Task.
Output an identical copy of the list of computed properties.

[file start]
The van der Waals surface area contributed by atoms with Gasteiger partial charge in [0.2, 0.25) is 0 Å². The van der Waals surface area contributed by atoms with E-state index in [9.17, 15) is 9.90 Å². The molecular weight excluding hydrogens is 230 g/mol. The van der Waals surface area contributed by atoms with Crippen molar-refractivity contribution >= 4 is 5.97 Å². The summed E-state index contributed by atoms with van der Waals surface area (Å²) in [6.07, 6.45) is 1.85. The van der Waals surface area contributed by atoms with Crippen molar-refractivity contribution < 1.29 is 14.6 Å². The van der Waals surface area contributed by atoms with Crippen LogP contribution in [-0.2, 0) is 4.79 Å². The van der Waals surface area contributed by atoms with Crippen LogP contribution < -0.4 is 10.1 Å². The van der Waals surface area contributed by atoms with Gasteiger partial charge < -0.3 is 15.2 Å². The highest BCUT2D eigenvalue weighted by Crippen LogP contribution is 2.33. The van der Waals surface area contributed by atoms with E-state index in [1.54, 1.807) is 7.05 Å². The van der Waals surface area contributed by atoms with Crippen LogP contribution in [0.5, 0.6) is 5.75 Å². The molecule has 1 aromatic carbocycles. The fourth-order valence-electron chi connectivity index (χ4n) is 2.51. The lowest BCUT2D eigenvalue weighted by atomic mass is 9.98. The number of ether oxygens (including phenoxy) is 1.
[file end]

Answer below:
The van der Waals surface area contributed by atoms with Gasteiger partial charge in [0.2, 0.25) is 0 Å². The van der Waals surface area contributed by atoms with E-state index in [9.17, 15) is 9.90 Å². The molecular weight excluding hydrogens is 230 g/mol. The van der Waals surface area contributed by atoms with Crippen molar-refractivity contribution >= 4 is 5.97 Å². The summed E-state index contributed by atoms with van der Waals surface area (Å²) in [6.07, 6.45) is 1.85. The van der Waals surface area contributed by atoms with Crippen molar-refractivity contribution < 1.29 is 14.6 Å². The van der Waals surface area contributed by atoms with Crippen LogP contribution in [-0.2, 0) is 4.79 Å². The van der Waals surface area contributed by atoms with Crippen LogP contribution < -0.4 is 10.1 Å². The van der Waals surface area contributed by atoms with Gasteiger partial charge < -0.3 is 15.2 Å². The highest BCUT2D eigenvalue weighted by Crippen LogP contribution is 2.33. The van der Waals surface area contributed by atoms with E-state index in [1.54, 1.807) is 7.05 Å². The van der Waals surface area contributed by atoms with Crippen LogP contribution in [0.5, 0.6) is 5.75 Å². The molecule has 1 aromatic carbocycles. The fourth-order valence-electron chi connectivity index (χ4n) is 2.51. The lowest BCUT2D eigenvalue weighted by atomic mass is 9.98. The number of ether oxygens (including phenoxy) is 1.